The Dodgers promoted him because they needed infield depth, but they soon found his talent was too profound to be relegated to the bench. In 27 games at the end of the season, he batted .337 with a .986 OPS. He played solidly at shortstop, quieting some of the talk of an impending move to third base. He didn't do much in the playoffs, but give him a break. He's 21. He'll be the Opening Day shortstop in 2016 barring something unforeseen.
He was the part that just didn't quite fit anywhere. Despite a roaring start, with nine home runs in the first two months, he had nowhere to play. The Dodgers didn't trust his defense either at third base or left field. He became bitter and was hoping for a trade that never happened. It appears his future will be in the American League..
He became the classic Gotham villain against the Mets in the NLDS after his hard takeout slide broke shortstop Ruben Tejada's leg. For the Dodgers, he served a useful role, filling in while Kendrick was out and helping the team improve what had been horrendous base running. Given the numbers he put up, 2015 may have been the end of the line for one of the best players of a generation.
One of the most dynamic catalysts in the game at one time, Crawford, at 33, is right around league average. That doesn't bode well for the remaining two years of his contract. It will be interesting to see whether the Dodgers try to find a way to move him, or keep him as part of a platoon in 2016. Either way, they'll be paying a good chunk of his $43 million remaining salary.
His pattern was very similar to Grandal's: showing All-Star form in the first half before practically falling apart after the break. But unlike Grandal, Pederson had no injury alibi. His swing simply became easy prey to good starting pitchers. He is an athletic, fundamentally sound center fielder with big upside, so the Dodgers would love to see him fix the holes in his swing this winter and come to camp intent on being an every-day guy. The jury is out.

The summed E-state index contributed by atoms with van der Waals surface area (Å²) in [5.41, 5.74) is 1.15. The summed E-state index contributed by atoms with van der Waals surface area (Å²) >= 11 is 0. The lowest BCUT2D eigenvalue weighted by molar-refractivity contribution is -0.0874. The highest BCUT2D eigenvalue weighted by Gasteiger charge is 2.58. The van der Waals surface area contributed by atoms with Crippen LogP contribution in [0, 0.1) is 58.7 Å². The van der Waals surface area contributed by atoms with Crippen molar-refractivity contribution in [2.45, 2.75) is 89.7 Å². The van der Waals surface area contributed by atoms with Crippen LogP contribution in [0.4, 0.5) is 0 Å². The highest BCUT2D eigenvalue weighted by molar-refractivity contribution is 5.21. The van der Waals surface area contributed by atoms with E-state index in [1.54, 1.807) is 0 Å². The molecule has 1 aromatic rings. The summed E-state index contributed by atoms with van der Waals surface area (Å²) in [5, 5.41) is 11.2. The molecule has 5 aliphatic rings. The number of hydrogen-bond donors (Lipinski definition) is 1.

A lot of the things that are being said about Crawford were being said about Ethier before he re-established himself with a strong 2015 season. His pop returned to the tune of 14 home runs and 20 doubles. He continues to sit routinely against left-handed pitchers, though, and he'll be 34 next season. He's part of an aging group of Dodgers position players. Friedman's group will be intent on shedding some of them to gain roster flexibility.
He is 24, is signed to a team-friendly contract, and has the skills to be a Gold Glove right fielder. On the other hand, his production has been in radical decline, he had two long-term hamstring injuries, and he is never easy to manage. The Dodgers could look to trade him, but his value is way down because some teams wonder whether his expanding body will continue to lead to leg injuries. The Dodgers would love for him to show some initiative this winter, get in shape, and commit himself to staying healthy.
He had to push his way onto the field, but he took off and ran with the opportunity he got, eventually displacing Pederson as the every-day center fielder until a hamstring injury struck. Hernandez will be viewed as part of the team's core going into next season, but will it be as the team's every-day second baseman or as a utility guy?
His production went backward from a big 2014 season, and a wrist injury kept him off the playoff roster, but he remains a reliable masher of left-handed pitching. He'll be arbitration-eligible for the first time, which could compel the front office to consider trading him. But if Puig goes, they'd be better off keeping him as a versatile backup who can also spell Gonzalez at first base.